The flashpoints had been well signposted. When Serbia and Switzerland met in Kaliningrad at Russia 2018 it was clear from the outset that nobody would be fading out quietly. Xherdan Shaqiri’s decision to recognise the land of his birth with a Kosovo flag stitched into the heel of his right boot had warmed a tinderbox that was already well stocked and, when Granit Xhaka celebrated his thudding equaliser by forming an Albanian eagle with his hands, tensions ignited.
Both players repeated the gesture when Shaqiri scored a dramatic late winner that ultimately ensured their side were the ones who reached the last 16; the recriminations were long, loud and ended with Fifa issuing several fines.
Given the teams meet again on Friday with the stakes even higher, it is tempting to wonder just how busy the disciplinary chiefs may find themselves over the weekend. Last time out there remained one group stage game for fates to be confirmed: at Stadium 974 there will be no such leeway and whoever masters the occasion will take it all. Serbia must win and hope Brazil do not down tools against Cameroon; a point will suffice for Switzerland unless Rigobert Song’s players contrive a shock.
This is a World Cup like no other. For the last 12 years the Guardian has been reporting on the issues surrounding Qatar 2022, from corruption and human rights abuses to the treatment of migrant workers and discriminatory laws. The best of our journalism is gathered on our dedicated Qatar: Beyond the Football home page for those who want to go deeper into the issues beyond the pitch.
Guardian reporting goes far beyond what happens on the pitch. Support our investigative journalism today.
Four years ago, hostilities had been publicly stoked, Aleksandar Mitrovic among those to question Shaqiri’s choice of footwear. Serbia refuses to recognise Kosovo as an independent state and encounters with Shaqiri and Xhaka, who both signed a petition to Fifa 10 years ago pledging support for what became the official Kosovan national team, are imbued with added significance on both sides.
Yet much of the buildup to their latest showdown has resembled a convention of the saints. It was clear on Tuesday, when Sergej Milinkovic-Savic and Dusan Tadic took questions at Serbia’s Al Arabi training base, that nobody was of a mind to dangle bait.
“There’s no doubt it was big pressure four years ago but we need to focus on football and show we can play better than them,” Tadic said when asked how Serbia would handle the occasion this time. His teammate matched the answer virtually word for word. Neither player expected emotions to run high: the priority was simply to look at themselves.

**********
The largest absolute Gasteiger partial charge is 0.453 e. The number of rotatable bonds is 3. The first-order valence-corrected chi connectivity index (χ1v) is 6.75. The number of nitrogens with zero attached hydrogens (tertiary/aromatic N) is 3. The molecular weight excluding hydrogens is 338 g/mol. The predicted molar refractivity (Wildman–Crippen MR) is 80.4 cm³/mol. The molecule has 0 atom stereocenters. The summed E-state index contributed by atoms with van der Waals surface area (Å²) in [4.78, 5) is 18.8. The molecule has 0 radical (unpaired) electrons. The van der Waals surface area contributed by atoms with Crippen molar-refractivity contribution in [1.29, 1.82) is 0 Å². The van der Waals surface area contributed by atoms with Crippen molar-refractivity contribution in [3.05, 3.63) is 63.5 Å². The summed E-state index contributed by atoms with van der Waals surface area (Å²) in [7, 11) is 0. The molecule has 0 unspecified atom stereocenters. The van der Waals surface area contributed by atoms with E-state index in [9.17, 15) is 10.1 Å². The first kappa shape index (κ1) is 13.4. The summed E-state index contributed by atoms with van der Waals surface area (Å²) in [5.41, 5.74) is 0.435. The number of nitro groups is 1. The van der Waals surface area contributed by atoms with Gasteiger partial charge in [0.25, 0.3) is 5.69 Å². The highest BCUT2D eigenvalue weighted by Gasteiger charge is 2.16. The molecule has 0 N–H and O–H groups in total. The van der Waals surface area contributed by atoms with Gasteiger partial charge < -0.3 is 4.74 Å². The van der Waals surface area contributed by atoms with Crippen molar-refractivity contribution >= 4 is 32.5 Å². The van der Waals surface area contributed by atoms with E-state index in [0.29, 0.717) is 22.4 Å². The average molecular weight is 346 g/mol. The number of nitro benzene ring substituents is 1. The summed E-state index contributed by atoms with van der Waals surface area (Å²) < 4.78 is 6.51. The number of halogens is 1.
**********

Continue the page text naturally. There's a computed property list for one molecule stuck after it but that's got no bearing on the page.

Mitrovic struck a similar note, saying: “It was a different game, we’re not thinking about what happened before.”
The problem is that the wider context tends to lurk beneath the surface and undermine any well-scripted words. Serbia are under Fifa investigation for displaying a flag showing Kosovo as part of their country, along with the words “We do not surrender”, in their dressing room before their opening game against Brazil.
That did not go unnoticed in Kosovo, whose minister of culture, youth and sport, Hajrulla Ceku, described the image as “hateful, xenophobic and genocidal”. Kosovo’s football association called it an “aggressive action”. Scars from the horrifying war between local forces and modern-day Serbia, fought in the 1990s, will never fully heal.
Perhaps that is why Serbia, whose rap sheet with the governing bodies is lengthy, have been so intent on message discipline this week. After the match in 2018 their FA was fined £41,000 on account of discriminatory banners and messages from their fans. Their coach at the time, Mladen Krstajic, and then-FA head Slavisa Kokeza also took hits to the wallet for their conduct
Xhaka and Shaqiri received £7,600 fines for their celebrations; the Albanian prime minister, Edi Rama, lent his backing to a “Don’t be afraid of the eagle” crowdfunding initiative that raised enough money to pay them off almost immediately. Two months later, Xhaka, the son of emigrants from Kosovo, promised such a flashpoint “will never happen again”. In some quarters of Switzerland he and Shaqiri were looked upon dimly for focusing their attentions on Kosovo after scoring.
“There’s nothing in the history behind these two games,” Xhaka said this week, echoing his counterparts’ tone. “We are Switzerland, they are Serbia and that’s it. We’re here to play football, as are they.”
As long as that remains a priority, the rewards could be lavish. Switzerland have performed modestly but have grown as an attacking proposition since the last World Cup. Serbia are among the most creative, bewitching sides in the competition. There is pressure on the coach, Dragan Stojkovic, to give Dusan Vlahovic his first start of Qatar 2022 and form a potentially lethal pairing with Mitrovic.
“We’re happy to focus on football tomorrow and respect each other,” said the Switzerland manager, Murat Yakin, adding his voice to the entente. It remains to be seen whether any simmering enmity takes on a life of its own once again.